Brown has said there is a “classroom” element to Noel’s return. He has to learn a roster with new players and schemes. 

The on-the-court side of it is a reacclimation to the intensity of the league. Regardless of how many games Noel already has played in the NBA, there is an adjustment period getting back into the grind of the competition. Brown believes the time in the gym this week will help Noel prepare for the level of intensity he will face in his return. 

“It’s such fool’s gold to think somebody’s going to jump back into NBA basketball after you haven’t played for so long. I don’t care how athletic he is,” Brown said. “It’s a man’s world, this league, and there’s a physicality and there’s a real-time reaction you have to have to play in the game. You can’t make that up in practice, you can’t make that up playing one-on-one, but you can better position him instead of just going out to get shots. I want him to feel a body, get hit, hit back, play one-on-one, those types of things.”

Noel had been assigned to the Sixers’ Development League affiliate, the Delaware 87ers, to get in practice time when the Sixers had a game. The Sixers may forego another assignment and keep Noel at their facility as the Sevens also have two games in the next three days. 

Joel Embiid finally struggles in Sixers' loss to Nuggets

Joel Embiid finally struggles in Sixers' loss to Nuggets

BOX SCORE

Joel Embiid has been making the NBA look easy. Rookie of the Month honors, five double-doubles in 13 games, seven performances of 20 points or more … all having missed the last two years rehabbing from foot injuries.

Embiid, though, still is a player learning the league. Night’s like Monday’s lackluster showing are going to happen, even if it seemed unexpected against the struggling Denver Nuggets.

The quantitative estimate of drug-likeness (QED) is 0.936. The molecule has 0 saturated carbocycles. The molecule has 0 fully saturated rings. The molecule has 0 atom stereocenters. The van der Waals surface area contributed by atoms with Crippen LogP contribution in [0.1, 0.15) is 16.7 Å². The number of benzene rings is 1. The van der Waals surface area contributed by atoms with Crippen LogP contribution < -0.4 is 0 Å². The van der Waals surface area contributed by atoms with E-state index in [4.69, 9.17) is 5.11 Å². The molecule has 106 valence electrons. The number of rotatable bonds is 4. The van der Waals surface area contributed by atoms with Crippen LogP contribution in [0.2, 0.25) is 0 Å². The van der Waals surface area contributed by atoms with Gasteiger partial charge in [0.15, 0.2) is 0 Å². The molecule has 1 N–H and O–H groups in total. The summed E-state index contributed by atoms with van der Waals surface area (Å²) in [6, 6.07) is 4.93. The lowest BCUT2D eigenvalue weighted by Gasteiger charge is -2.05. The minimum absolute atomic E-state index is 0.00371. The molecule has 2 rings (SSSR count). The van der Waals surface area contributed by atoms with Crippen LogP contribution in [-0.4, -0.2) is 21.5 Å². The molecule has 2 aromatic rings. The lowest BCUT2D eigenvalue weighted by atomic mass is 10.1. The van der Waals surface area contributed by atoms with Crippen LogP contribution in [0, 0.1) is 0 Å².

“We’ve been used to seeing Jo have superhuman nights,” Brett Brown said after the Sixers’ 106-98 loss (see Instant Replay). “I thought Joel was down tonight.” 

Embiid tallied a total 16 points (5 for 15 from the field, 1 for 3 from three, 5 for 6 from the line) with four rebounds, one assist, a career-high five blocks, three turnovers and three fouls in 25:32. 

He had a quiet first half with six points (2 for 5 from the field) and one rebound in 9:21. The biggest struggle came in the third quarter. Embiid scored a single point off a free throw and shot 0 for 6 from the floor. By the end of three, he was shooting 18.2 percent. 

The big man said he needed to be better at passing out of the double team. He committed two turnovers in the third. 

“I wasn’t getting to my spot and I wasn’t getting what I’m used to getting,” Embiid said of the first three quarters. “I’m going to go back and watch the tape and see what I did wrong.” 

Embiid bounced back for another Embiid-like offensive effort in the fourth. He dropped nine points off an efficient 3 for 4 shooting in 7:31. Still, it wasn’t enough. 

“I made a couple shots,” Embiid said. “It didn’t help us win, so I don’t think it matters.”

Brown noticed Embiid rushing his game. He also thought Embiid’s balance was off, something the big man has been dealing with all season as he continues to find his legs. 

Embiid will not play in Tuesday's game against the Grizzlies. It is part of his workload management in which he does not play both games of a back-to-back. Expect him to hone in on game film until his next matchup, and get back on the roller coaster that can be a first year in the NBA. 

“It's just part of a young man's growth,” Brown said. “It just happens. I don't think we need to read too deeply into it. I think, in many ways, to expect from time to time not as good of a performance as we have been used to is fair enough.”